Employment Projections by Employee Demographics

    Between 2010 and 2020, the U.S. labor force is projected to continue to age, in large part because the baby-boom generation will be 56 to 74 years old in 2020 (Toossi, 2012). Individuals 55 years of age and older are expected to account for about 25% of the civilian labor force in 2020, up from 20% in 2010 and just 13% in 2000. In contrast, individuals 25 to 54 years old are expected to account for 64% of the civilian labor force in 2020, down from 67% in 2010 and 71% in 2000.

     

    The U.S. labor force will also become more diverse in the coming years, with a slight increase in the number of women in the labor force and a larger gain in the number of minorities (Toossi, 2012). Women are expected to account for 47% of the civilian labor force in 2020, a minimal increase from 46.7% in 2010 and 46.5% in 2000. As shown in Figure 2, Hispanics and Asians are expected to account for a larger share of the civilian labor force in 2020 than they do today, while the White, non-Hispanic share is projected to continue to decline. These changing demographics of the U.S. labor force reflect the rapidly growing Hispanic population in the United States. 

     

     
    Discussion

    The BLS data suggest robust growth in employment for individuals with graduate degrees, but the employment projections actually underestimate the number of graduate degree recipients in the labor force. BLS’ projections focus on the level of educational attainment that is typically required for entry into an occupation, even though many employees in that occupation may have more advanced degrees. Teachers and engineers are two prime examples of this. Both occupations are classified as typically requiring a bachelor’s degree for entry, even though many teachers and engineers hold graduate degrees. For example, 28% of civil engineers and 51% of secondary school teachers have a master’s degree, a doctorate, or a professional degree (Bureau of Labor Statistics, 2012). This means that while 2.6 million new and replacement jobs requiring an advanced degree for entry are expected between 2010 and 2020, many more individuals with graduate degrees will enter the labor force in the coming years.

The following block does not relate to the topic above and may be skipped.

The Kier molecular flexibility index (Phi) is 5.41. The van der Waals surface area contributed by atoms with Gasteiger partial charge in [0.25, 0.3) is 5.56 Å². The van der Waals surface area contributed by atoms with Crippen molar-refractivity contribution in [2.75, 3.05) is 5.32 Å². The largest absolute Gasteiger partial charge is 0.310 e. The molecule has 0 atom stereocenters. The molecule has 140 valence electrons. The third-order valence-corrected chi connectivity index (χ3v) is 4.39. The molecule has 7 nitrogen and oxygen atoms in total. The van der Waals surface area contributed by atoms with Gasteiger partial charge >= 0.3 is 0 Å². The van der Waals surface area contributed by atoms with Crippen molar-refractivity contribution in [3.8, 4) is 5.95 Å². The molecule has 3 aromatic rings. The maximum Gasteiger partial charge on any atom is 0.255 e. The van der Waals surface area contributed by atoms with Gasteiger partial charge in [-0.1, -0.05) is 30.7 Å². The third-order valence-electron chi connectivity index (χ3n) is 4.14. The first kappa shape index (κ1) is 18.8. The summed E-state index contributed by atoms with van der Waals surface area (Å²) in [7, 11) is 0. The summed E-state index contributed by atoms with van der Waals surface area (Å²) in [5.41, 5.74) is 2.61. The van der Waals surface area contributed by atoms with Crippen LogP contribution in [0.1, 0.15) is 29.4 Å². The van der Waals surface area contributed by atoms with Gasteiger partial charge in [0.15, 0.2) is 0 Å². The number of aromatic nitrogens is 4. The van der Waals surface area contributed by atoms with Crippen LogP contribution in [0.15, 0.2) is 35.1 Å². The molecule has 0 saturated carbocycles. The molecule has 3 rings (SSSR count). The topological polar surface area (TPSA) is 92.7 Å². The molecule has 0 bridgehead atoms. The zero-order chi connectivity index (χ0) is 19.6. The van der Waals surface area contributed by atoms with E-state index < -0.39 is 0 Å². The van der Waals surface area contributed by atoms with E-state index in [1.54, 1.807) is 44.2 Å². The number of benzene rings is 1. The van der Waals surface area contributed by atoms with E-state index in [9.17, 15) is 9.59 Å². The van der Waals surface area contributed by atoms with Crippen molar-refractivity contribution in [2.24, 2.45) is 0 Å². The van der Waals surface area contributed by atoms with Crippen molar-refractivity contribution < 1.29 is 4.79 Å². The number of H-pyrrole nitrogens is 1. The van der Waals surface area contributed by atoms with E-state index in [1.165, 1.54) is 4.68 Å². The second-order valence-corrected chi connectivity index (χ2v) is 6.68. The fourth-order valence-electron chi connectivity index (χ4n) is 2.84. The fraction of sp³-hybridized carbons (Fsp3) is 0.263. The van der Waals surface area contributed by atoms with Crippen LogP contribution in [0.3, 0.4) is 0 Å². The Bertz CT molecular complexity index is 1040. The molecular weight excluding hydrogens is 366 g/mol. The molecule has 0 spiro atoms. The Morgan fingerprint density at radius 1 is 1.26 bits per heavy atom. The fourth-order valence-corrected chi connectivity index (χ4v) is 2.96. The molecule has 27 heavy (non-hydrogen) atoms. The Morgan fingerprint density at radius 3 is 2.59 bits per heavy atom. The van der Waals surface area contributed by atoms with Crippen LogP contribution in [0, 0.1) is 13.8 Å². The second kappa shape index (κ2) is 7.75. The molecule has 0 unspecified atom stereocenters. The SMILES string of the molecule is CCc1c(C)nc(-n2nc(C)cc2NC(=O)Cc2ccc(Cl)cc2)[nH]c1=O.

The employment growth projected by BLS reflects the demands of an aging population as the baby-boom generation heads into retirement. Health-related occupations dominate the list of the fastest growing occupations, while projected growth in other occupations, such as postsecondary teachers, reflects the impending retirements of baby-boomers. As the labor market recovers from the recession and continues to grow over the coming years, BLS projects strong demand in employment opportunities for individuals with graduate degrees, good news indeed for today’s graduate students.

     

    By Nathan E. Bell, Director, Research and Policy Analysis, Council of Graduate Schools

     

    References:
    Bureau of Labor Statistics. (2012). Educational attainment for workers 25 years and older by detailed occupation, 2009. Retrieved from http://www.bls.gov/emp/ep_table_111.htm

     

    Henderson, R. (2012). Industry employment and output projections to 2020. Monthly Labor Review Online, 135(1), 65–83. Retrieved from http://www.bls.gov/opub/mlr/2012/01/

     

    Lockard, C. B., & Wolf, M. (2012). Occupational employment projections to 2020. Monthly Labor Review Online, 135(1), 84–108. Retrieved from http://www.bls.gov/opub/mlr/2012/01/

     

    Sommers, D., & Franklin, J. C. (2012). Overview of projections to 2020. Monthly Labor Review Online, 135(1), 3–20. Retrieved from http://www.bls.gov/opub/mlr/2012/01/

     

    Toossi, M. (2012). Labor force projections to 2020: A more slowly growing workforce. Monthly Labor Review Online, 135(1), 43–64. Retrieved from http://www.bls.gov/opub/mlr/2012/01/